HR outsourcing can make financial & operational sense…. but there are pitfalls for the unwary!
HR outsourcing can make great financial & operational sense…. but there are pitfalls for the unwary!
Times remain difficult, and employers are being encouraged by banks and advisors to outsource non-core activity, like payroll and HR. But it pays to look before you leap. Some national HR companies are creating a poor reputation for HR with low value, high cost services. Sure, £200 a month is cheaper than employing an HR Manager, but if all they really provide is a phone number to discuss the odd disciplinary issue, is it good value for money and should you be signing that 5 year contract?
The big HR companies have more marketing clout and presence, but try not to be won over by the packaging – what counts at the end of the day is the people you will actually work with, and ironically many of the bigger companies don’t factor personal contact into their service plans at all.
A good quality HR outsourcing business should take time to get to know your Company, should help you identify your HR priorities, and have the capability to work with you to deliver genuine improvements to your people practices.
We've been providing outsourced HR support for 12 years now, and over that time we've learnt a lot about our customers, competitors and ourselves. While we started providing service in the licensed retail sector, we now support shops, consultancies, charities, care homes, doctors, IT companies...and even a Space company! Here are our tips for some of the things you might like to consider when choosing an HR provider.
Beware the one man/woman band. There are a lot of redundant HR people knocking around at the moment, not all of whom will have the depth or breadth of skills necessary to advise you properly on the range of issues you might have to deal with. And what happens when they get a ‘proper job’ again? Or they go on holiday? Will they have the capability to deal with an employment tribunal application? Check: how many people they have, do they have offices, do they have other clients, and can you speak to them? What experience do they have of managing complex HR issues e.g. collective redundancies and TUPE transfers? Can they evidence this? And one final tip - beware the public sector HR person...public and private sectors are very different cultures and one rarely translates well to the other.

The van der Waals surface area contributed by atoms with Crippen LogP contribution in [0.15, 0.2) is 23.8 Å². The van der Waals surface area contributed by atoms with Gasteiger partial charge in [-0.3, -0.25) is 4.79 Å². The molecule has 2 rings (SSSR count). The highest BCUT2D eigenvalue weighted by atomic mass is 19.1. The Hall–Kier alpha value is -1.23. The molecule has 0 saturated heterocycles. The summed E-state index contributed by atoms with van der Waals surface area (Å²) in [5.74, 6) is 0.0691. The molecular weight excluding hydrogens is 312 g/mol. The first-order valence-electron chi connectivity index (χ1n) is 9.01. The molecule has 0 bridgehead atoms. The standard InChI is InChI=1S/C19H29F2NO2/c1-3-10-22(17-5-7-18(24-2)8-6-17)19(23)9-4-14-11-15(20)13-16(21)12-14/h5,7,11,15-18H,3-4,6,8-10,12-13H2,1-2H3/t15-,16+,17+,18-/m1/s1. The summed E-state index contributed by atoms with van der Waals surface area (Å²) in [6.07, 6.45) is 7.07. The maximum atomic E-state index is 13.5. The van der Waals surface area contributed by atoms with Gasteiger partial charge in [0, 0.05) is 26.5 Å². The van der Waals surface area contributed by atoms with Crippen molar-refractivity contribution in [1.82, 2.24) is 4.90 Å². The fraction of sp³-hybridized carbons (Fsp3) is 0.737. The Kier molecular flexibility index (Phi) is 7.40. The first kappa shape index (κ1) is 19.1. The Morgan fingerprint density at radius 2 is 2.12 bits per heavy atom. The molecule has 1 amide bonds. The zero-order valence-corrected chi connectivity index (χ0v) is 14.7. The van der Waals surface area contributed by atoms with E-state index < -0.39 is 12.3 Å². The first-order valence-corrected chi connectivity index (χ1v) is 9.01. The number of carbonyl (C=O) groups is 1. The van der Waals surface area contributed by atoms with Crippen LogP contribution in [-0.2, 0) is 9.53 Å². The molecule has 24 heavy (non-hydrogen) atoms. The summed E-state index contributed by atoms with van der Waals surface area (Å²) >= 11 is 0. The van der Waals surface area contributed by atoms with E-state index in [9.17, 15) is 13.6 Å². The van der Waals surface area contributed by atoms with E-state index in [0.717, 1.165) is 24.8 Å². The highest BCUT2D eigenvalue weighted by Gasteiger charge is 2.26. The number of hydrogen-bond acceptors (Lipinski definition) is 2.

Look to experience, not qualifications. HR qualifications are no substitute for experience….. when we recruit HR staff at myhrdept, ‘CIPD qualified’ is not the first thing we look for, someone who has led an HR team in a fast moving commercially oriented environment is more likely to know their onions.
Beware the call centre. Most national HR companies are in fact call centres and don’t provide experienced HR Advisors. Our clients tell us about these services (these are real, but obviously we can't say who they're about):
"Different call agent every time we ring, which means we have to re-explain the case every time - most annoying & a waste of time."
"They gave me wrong advice and it cost me £3K. To make up for it they gave me 6 months free...."
"The employee was drunk, and they still wouldn't let me sack him."
"They said they'd cover me, but then refused - because I'd changed TWO words in a letter."
"Every time we have a case they want us to copy the whole employee file - in turns me into a full time photo copyist!"